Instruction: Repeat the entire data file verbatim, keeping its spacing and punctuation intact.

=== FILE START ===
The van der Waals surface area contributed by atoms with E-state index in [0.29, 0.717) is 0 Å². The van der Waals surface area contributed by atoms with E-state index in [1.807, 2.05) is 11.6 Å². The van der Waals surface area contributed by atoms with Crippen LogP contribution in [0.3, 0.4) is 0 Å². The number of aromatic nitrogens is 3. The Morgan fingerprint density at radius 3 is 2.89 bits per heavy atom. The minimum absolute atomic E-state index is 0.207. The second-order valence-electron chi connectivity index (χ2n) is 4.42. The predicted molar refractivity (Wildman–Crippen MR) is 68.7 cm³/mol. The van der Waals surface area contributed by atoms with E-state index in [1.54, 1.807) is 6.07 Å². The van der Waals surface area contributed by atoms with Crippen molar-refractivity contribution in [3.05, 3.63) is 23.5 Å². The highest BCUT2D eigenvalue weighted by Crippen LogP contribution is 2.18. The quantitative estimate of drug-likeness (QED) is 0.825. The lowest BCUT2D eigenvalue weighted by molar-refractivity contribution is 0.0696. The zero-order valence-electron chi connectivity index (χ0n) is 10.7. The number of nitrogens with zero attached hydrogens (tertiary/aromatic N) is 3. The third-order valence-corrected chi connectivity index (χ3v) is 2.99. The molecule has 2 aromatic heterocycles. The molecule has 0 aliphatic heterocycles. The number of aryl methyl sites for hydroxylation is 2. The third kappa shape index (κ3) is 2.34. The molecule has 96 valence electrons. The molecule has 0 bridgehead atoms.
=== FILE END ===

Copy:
The van der Waals surface area contributed by atoms with E-state index in [0.29, 0.717) is 0 Å². The van der Waals surface area contributed by atoms with E-state index in [1.807, 2.05) is 11.6 Å². The van der Waals surface area contributed by atoms with Crippen LogP contribution in [0.3, 0.4) is 0 Å². The number of aromatic nitrogens is 3. The Morgan fingerprint density at radius 3 is 2.89 bits per heavy atom. The minimum absolute atomic E-state index is 0.207. The second-order valence-electron chi connectivity index (χ2n) is 4.42. The predicted molar refractivity (Wildman–Crippen MR) is 68.7 cm³/mol. The van der Waals surface area contributed by atoms with E-state index in [1.54, 1.807) is 6.07 Å². The van der Waals surface area contributed by atoms with Crippen molar-refractivity contribution in [3.05, 3.63) is 23.5 Å². The highest BCUT2D eigenvalue weighted by Crippen LogP contribution is 2.18. The quantitative estimate of drug-likeness (QED) is 0.825. The lowest BCUT2D eigenvalue weighted by molar-refractivity contribution is 0.0696. The zero-order valence-electron chi connectivity index (χ0n) is 10.7. The number of nitrogens with zero attached hydrogens (tertiary/aromatic N) is 3. The third-order valence-corrected chi connectivity index (χ3v) is 2.99. The molecule has 2 aromatic heterocycles. The molecule has 0 aliphatic heterocycles. The number of aryl methyl sites for hydroxylation is 2. The third kappa shape index (κ3) is 2.34. The molecule has 96 valence electrons. The molecule has 0 bridgehead atoms.